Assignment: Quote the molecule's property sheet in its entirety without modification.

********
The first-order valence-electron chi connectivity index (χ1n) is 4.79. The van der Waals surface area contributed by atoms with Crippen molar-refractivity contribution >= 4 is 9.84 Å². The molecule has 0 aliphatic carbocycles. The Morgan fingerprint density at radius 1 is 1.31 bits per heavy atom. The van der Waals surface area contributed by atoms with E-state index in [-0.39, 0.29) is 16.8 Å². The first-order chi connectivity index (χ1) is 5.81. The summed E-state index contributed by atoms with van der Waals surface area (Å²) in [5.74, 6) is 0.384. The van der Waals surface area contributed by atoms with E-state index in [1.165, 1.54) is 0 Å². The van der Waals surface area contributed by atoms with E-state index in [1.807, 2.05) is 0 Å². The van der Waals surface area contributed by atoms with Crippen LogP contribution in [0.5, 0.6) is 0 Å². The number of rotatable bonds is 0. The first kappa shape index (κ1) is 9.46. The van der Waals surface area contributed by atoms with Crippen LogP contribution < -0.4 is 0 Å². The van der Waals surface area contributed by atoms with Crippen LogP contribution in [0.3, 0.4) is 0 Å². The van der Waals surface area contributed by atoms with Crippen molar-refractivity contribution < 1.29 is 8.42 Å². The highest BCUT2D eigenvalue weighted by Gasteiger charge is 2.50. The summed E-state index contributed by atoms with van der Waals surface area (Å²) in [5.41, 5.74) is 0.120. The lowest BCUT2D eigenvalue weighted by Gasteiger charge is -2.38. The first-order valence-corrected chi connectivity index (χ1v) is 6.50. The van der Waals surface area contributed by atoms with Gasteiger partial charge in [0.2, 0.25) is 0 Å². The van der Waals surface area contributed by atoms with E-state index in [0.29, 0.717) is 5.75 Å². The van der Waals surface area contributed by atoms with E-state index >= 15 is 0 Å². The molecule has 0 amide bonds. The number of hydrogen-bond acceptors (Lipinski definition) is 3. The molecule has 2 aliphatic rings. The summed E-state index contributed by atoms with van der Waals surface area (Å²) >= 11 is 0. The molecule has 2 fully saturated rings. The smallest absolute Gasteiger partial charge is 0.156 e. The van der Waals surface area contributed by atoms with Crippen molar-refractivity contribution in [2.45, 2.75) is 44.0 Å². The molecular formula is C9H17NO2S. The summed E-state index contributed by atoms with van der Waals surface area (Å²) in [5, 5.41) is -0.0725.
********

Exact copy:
The first-order valence-electron chi connectivity index (χ1n) is 4.79. The van der Waals surface area contributed by atoms with Crippen molar-refractivity contribution >= 4 is 9.84 Å². The molecule has 0 aliphatic carbocycles. The Morgan fingerprint density at radius 1 is 1.31 bits per heavy atom. The van der Waals surface area contributed by atoms with E-state index in [-0.39, 0.29) is 16.8 Å². The first-order chi connectivity index (χ1) is 5.81. The summed E-state index contributed by atoms with van der Waals surface area (Å²) in [5.74, 6) is 0.384. The van der Waals surface area contributed by atoms with E-state index in [1.165, 1.54) is 0 Å². The van der Waals surface area contributed by atoms with E-state index in [1.807, 2.05) is 0 Å². The van der Waals surface area contributed by atoms with Crippen LogP contribution in [0.5, 0.6) is 0 Å². The number of rotatable bonds is 0. The first kappa shape index (κ1) is 9.46. The van der Waals surface area contributed by atoms with Crippen LogP contribution < -0.4 is 0 Å². The van der Waals surface area contributed by atoms with Crippen LogP contribution in [0.3, 0.4) is 0 Å². The van der Waals surface area contributed by atoms with Crippen molar-refractivity contribution < 1.29 is 8.42 Å². The highest BCUT2D eigenvalue weighted by Gasteiger charge is 2.50. The summed E-state index contributed by atoms with van der Waals surface area (Å²) in [5.41, 5.74) is 0.120. The lowest BCUT2D eigenvalue weighted by Gasteiger charge is -2.38. The first-order valence-corrected chi connectivity index (χ1v) is 6.50. The van der Waals surface area contributed by atoms with Gasteiger partial charge in [0.2, 0.25) is 0 Å². The van der Waals surface area contributed by atoms with E-state index in [0.29, 0.717) is 5.75 Å². The van der Waals surface area contributed by atoms with E-state index >= 15 is 0 Å². The molecule has 0 amide bonds. The number of hydrogen-bond acceptors (Lipinski definition) is 3. The molecule has 2 aliphatic rings. The summed E-state index contributed by atoms with van der Waals surface area (Å²) >= 11 is 0. The molecule has 2 fully saturated rings. The smallest absolute Gasteiger partial charge is 0.156 e. The van der Waals surface area contributed by atoms with Crippen molar-refractivity contribution in [2.45, 2.75) is 44.0 Å². The molecular formula is C9H17NO2S. The summed E-state index contributed by atoms with van der Waals surface area (Å²) in [5, 5.41) is -0.0725.